John Woods, the vice president of energy development at Minas Basin Pulp and Power Co. Ltd., stands on the company’s wharf, where he hopes to see tidal turbines built in the near future. (Ashley Thompson photo)
Minas Basin Pulp and Power Co. Ltd. (MBPP) is paving the way for coastal communities in Nova Scotia to compete in a growing industry.
In 2008, the provincial government gave MBPP, a Hantsport-based pulp and power production company, the go-ahead to develop North America’s first tidal power observation facility — a multi-million dollar project that would, eventually, bring tidal energy to Canada.
Three years later, the completed Fundy Tidal Energy Demonstration Facility, which is operated by the Fundy Ocean Research Centre for Energy (FORCE) institute, enables experts to evaluate the performance potential of in-stream, energy-producing turbines in the Minas Passage, while monitoring the impact the energy-extracting technology has on marine environments.
The world-class test facility, located 10 kilometres west of Parrsboro, is expected to be ready to host four tidal turbines, each connected via 64 megawatts of submarine cables, by 2012.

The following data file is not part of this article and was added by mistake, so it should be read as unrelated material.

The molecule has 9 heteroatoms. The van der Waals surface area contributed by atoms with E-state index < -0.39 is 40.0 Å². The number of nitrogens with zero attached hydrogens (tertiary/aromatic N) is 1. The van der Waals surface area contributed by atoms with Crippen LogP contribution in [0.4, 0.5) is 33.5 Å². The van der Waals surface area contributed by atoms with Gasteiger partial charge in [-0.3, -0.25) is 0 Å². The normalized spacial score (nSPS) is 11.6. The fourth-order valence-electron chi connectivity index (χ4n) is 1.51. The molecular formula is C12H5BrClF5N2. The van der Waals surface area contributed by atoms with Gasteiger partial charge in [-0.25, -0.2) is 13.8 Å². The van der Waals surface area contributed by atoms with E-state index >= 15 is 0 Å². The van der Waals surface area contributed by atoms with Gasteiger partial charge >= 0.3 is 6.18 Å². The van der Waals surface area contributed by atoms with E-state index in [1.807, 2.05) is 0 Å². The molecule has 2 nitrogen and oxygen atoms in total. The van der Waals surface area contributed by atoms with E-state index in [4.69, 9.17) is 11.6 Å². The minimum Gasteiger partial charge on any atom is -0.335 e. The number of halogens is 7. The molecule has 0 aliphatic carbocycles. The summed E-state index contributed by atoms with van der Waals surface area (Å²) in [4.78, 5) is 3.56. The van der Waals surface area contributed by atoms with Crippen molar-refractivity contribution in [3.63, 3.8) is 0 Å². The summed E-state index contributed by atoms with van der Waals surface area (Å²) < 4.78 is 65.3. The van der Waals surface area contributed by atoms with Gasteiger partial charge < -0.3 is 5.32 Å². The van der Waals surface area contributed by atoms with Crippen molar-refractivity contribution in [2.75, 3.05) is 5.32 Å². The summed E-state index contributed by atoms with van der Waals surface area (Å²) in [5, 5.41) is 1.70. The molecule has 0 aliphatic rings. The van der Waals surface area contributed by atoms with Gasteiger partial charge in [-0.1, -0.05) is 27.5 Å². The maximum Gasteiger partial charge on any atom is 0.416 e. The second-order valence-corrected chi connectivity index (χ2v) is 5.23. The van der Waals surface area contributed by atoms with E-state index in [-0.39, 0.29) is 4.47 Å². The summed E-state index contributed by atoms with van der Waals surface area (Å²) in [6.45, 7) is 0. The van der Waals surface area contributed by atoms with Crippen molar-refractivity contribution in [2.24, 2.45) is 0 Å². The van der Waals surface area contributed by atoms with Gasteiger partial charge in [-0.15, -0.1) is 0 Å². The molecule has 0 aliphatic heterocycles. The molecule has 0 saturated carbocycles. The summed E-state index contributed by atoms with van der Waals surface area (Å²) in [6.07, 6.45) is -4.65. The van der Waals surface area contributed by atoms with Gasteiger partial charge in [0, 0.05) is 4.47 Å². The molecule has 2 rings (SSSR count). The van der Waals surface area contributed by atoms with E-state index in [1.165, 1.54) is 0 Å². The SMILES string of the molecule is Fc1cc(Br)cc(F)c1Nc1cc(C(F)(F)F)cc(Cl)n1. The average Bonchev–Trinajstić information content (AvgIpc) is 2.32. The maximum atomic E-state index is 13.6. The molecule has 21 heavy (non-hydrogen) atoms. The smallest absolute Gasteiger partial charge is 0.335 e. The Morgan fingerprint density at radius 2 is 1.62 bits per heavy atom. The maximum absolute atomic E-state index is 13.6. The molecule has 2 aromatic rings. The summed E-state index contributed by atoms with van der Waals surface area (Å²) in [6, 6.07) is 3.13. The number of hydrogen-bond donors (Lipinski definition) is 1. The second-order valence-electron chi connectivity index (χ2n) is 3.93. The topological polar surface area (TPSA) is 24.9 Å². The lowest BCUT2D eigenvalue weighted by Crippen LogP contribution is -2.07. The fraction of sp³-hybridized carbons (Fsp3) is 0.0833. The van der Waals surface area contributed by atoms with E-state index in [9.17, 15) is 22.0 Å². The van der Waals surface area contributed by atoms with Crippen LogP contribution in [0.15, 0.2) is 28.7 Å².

Minas Basin Pulp and Power is partnering with Marine Current Turbines Ltd. of Bristol, England, to design and deploy one of those turbines in the high-energy environment.
“Once the 64 megawatts of cables are installed, the demonstration facility can boast of having the largest tidal infrastructure in the world,” said John Woods, the vice president of energy development at Minas Basin and chairman of FORCE.
“Next summer, with the cable infrastructure and four technologies, really, the world focus will be on the Minas Passage and the Bay of Fundy.”
Based on the average energy consumption in Nova Scotia homes, Woods estimates the tidal turbines will generate enough electricity to support 2,000 houses annually.
Woods says Minas Basin’s strategic location on the coast of the Bay of Fundy gives the business a competitive advantage in the tidal power industry.
“Hantsport is 35 kilometres, sailing distance, from the best tidal site in the world,” he said, during an interview July 20 at the company’s historic headquarters.
“We have a project out there that has a total value of $112 million.”
He said it takes roughly three hours to access the site off the coast of Parrsboro by boat from Hantsport.
This direct accessibility, Woods says, makes it easier to maintain than the European Marine Energy Centre (EMEC) — the world’s first and only other test facility for tidal energy convertors, which is nestled amid the Orkney Islands, north of Scotland.